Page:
Council Looks to Boost Pandemic Aid for Vulnerable Residents

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The economic challenges posed by the COVID-19 pandemic show few signs of lessening in the immediate future. 

In response, the Tigard City Council is broadening or expanding a number of aid programs designed to help local residents bridge the gap while they seek work, housing or other resources. This includes the Resident Aid Fund of Tigard, which was approved by the Council in April and directed $100,000 in grant funding to support local houseless service groups. 

“Based on reports we got back, community development would recommend some extension of the program,” City Planner Tyler Warren told the Council at a Sept. 15 workshop. “What form that takes, and the amount, is a question for the Council and Budget Committee. It is clear that need has not diminished. If anything, it’s grown. And the city has an opportunity to help fill some gaps that have been left with federal and state aid.”

Money was originally allocated in April to six nonprofit or faith-based organizations that serve Tigard-area residents. Councilors heard last month that, while the program has been very successful in assisting a range of families and individuals, it remains a drop in the bucket compared to the challenges faced by thousands of people. 

“This is incredibly important and those comments really bring home the worry and concern residents have,” Councilor Heidi Leub said at the workshop. “My house is also going through those circumstances and it’s tough. This program has clearly made a huge impact on people’s live. This is really helpful to get this information back.” 

Fourteen organizations applied for grant funding, with six of them selected to receive various amounts of money. They included the Community Partners for Affordable Housing (CPAH), the Immigrant and Refugee Community Organization (IRCO), Just Compassion, St. Vincent DePaul, Meals on Wheels and Packed with Pride, which is affiliated with the Tigard-Tualatin School District. 

The monies allocated for the program were disbursed within 60 days, and the Council now hopes to find the means to expand on the RAFT program in the current budget session that began on Oct. 3. 

“We knew there was need,” City Planner Tyler Warren told the Council. “But we didn’t know exactly where this need was.” 

The Council received a detailed report at its Sept.15 workshop outlining exactly where the funding went. 

CPAH received $7,500, which allowed them to aid 30 local residents with budgeting services and rent assistance. IRCO, meanwhile, received $7,500 to be spent on rent, utility and food assistance within the local Pacific Islander community. This allowed the group to help 20 families. Warren noted the Pacific Islander community has also been among the most impacted by COVID 19 in terms of numbers who tested positive; “Tigard has the largest Pacific Islander community in the state by percentage and even in raw numbers it is large, with specific cultural needs and language barriers,” he said.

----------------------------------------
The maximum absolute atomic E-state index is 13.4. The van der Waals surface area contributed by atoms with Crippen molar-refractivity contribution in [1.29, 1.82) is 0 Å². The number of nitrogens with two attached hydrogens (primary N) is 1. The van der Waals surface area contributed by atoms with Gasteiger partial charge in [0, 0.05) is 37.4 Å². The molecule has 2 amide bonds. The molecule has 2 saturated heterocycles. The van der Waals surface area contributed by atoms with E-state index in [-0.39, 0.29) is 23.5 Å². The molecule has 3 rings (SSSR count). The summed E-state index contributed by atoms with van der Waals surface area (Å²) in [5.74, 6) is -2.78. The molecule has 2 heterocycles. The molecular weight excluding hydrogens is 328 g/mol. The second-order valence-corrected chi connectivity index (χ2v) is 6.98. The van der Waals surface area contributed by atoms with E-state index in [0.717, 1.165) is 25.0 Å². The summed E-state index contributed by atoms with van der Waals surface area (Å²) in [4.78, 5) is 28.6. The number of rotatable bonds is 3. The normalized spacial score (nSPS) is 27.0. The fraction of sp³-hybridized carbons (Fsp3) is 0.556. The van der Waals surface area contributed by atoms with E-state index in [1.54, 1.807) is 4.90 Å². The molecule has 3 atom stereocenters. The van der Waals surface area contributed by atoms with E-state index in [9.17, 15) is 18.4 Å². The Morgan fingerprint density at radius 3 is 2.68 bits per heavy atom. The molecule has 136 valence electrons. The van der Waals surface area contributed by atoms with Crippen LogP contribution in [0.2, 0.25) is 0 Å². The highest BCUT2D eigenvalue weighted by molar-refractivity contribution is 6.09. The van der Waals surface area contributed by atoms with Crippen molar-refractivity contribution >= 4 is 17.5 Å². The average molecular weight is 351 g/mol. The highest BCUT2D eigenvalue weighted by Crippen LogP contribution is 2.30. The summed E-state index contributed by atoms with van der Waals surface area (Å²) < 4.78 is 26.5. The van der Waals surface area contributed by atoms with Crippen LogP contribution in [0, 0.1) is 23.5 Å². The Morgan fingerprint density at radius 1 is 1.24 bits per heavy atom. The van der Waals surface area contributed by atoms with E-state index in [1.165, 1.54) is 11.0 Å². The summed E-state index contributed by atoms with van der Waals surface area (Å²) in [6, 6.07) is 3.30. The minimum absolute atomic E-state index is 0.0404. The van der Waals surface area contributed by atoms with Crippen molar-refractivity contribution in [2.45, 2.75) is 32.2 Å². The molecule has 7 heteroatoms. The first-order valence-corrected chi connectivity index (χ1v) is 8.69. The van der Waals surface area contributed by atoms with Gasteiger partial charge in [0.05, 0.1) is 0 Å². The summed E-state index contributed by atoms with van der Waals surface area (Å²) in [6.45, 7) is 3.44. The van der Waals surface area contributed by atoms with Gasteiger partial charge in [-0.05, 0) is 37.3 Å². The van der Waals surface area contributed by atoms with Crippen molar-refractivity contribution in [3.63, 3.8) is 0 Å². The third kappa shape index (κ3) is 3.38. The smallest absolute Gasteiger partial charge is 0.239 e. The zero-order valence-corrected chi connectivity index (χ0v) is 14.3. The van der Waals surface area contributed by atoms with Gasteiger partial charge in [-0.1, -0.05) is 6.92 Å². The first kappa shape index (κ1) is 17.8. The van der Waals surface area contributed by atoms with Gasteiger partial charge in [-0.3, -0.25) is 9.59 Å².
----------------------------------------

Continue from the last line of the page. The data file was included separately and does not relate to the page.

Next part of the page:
Just Compassion is a nonprofit group that assists people without permanent housing. It received $20,000 to provide transportation assistance, protective outdoor covering, benefits navigation aid, hotel vouchers, meals and personal protective equipment.  

Meals on Wheels also received $20,000 to provide food assistance for seniors, allowing the group to deliver 3,854 meals before the funds were expended. 

St. Vincent DePaul was the single largest recipient of grant funding, and helped give $25,000 for rent and utility assistance to 39 families and utility assistance for 10 families.  

The other recipient of grant funding, Packed with Pride, is a joint effort of the Foundation for Tigard Tualatin Schools, the Tigard-Tualatin School Education Association, the Tigard-Tualatin Student Union and TTSD School Board Members Maureen Wolf and Ben Bowman.

With the COVID-19 pandemic showing little signs of easing, however, assistance of this nature is going to be needed into the future. 

“CPAH says one of the biggest ongoing needs is gaining rental assistance,” Warren said. “We heard back some common themes. And when the moratorium is lifted, many residents are going to have outstanding balances that are going to be hard to get out from under.” 

City Finance and Information Services Director Toby LaFrance told councilors this issue will be revisited started with the Oct. 3 Budget Committee meeting. 

“We will come with some recommendations,” he said. “Additionally, we are preparing to do a special supplemental (budget) in the first and second quarter based on outcomes of budget meeting on October 3.” 

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